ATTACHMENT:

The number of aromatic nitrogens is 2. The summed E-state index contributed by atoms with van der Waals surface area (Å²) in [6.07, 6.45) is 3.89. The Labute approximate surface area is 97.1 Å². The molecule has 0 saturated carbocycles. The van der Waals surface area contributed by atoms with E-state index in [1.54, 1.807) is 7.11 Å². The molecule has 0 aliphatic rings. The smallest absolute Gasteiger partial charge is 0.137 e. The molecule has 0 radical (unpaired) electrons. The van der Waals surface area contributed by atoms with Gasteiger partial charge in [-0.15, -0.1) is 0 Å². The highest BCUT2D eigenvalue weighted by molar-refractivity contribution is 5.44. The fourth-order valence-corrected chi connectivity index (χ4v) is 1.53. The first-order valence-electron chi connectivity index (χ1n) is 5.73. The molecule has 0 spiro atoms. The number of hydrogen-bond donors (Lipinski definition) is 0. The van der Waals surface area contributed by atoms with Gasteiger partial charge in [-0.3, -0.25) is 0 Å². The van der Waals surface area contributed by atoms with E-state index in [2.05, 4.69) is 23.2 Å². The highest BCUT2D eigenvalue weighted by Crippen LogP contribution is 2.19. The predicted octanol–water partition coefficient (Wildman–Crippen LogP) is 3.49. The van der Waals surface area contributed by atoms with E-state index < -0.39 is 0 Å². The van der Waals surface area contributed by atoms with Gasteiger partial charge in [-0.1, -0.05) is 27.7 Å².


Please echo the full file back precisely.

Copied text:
The number of aromatic nitrogens is 2. The summed E-state index contributed by atoms with van der Waals surface area (Å²) in [6.07, 6.45) is 3.89. The Labute approximate surface area is 97.1 Å². The molecule has 0 saturated carbocycles. The van der Waals surface area contributed by atoms with E-state index in [1.54, 1.807) is 7.11 Å². The molecule has 0 aliphatic rings. The smallest absolute Gasteiger partial charge is 0.137 e. The molecule has 0 radical (unpaired) electrons. The van der Waals surface area contributed by atoms with Gasteiger partial charge in [-0.15, -0.1) is 0 Å². The highest BCUT2D eigenvalue weighted by molar-refractivity contribution is 5.44. The fourth-order valence-corrected chi connectivity index (χ4v) is 1.53. The first-order valence-electron chi connectivity index (χ1n) is 5.73. The molecule has 0 spiro atoms. The number of hydrogen-bond donors (Lipinski definition) is 0. The van der Waals surface area contributed by atoms with Gasteiger partial charge in [-0.3, -0.25) is 0 Å². The van der Waals surface area contributed by atoms with E-state index in [2.05, 4.69) is 23.2 Å². The highest BCUT2D eigenvalue weighted by Crippen LogP contribution is 2.19. The predicted octanol–water partition coefficient (Wildman–Crippen LogP) is 3.49. The van der Waals surface area contributed by atoms with E-state index < -0.39 is 0 Å². The van der Waals surface area contributed by atoms with Gasteiger partial charge in [-0.1, -0.05) is 27.7 Å².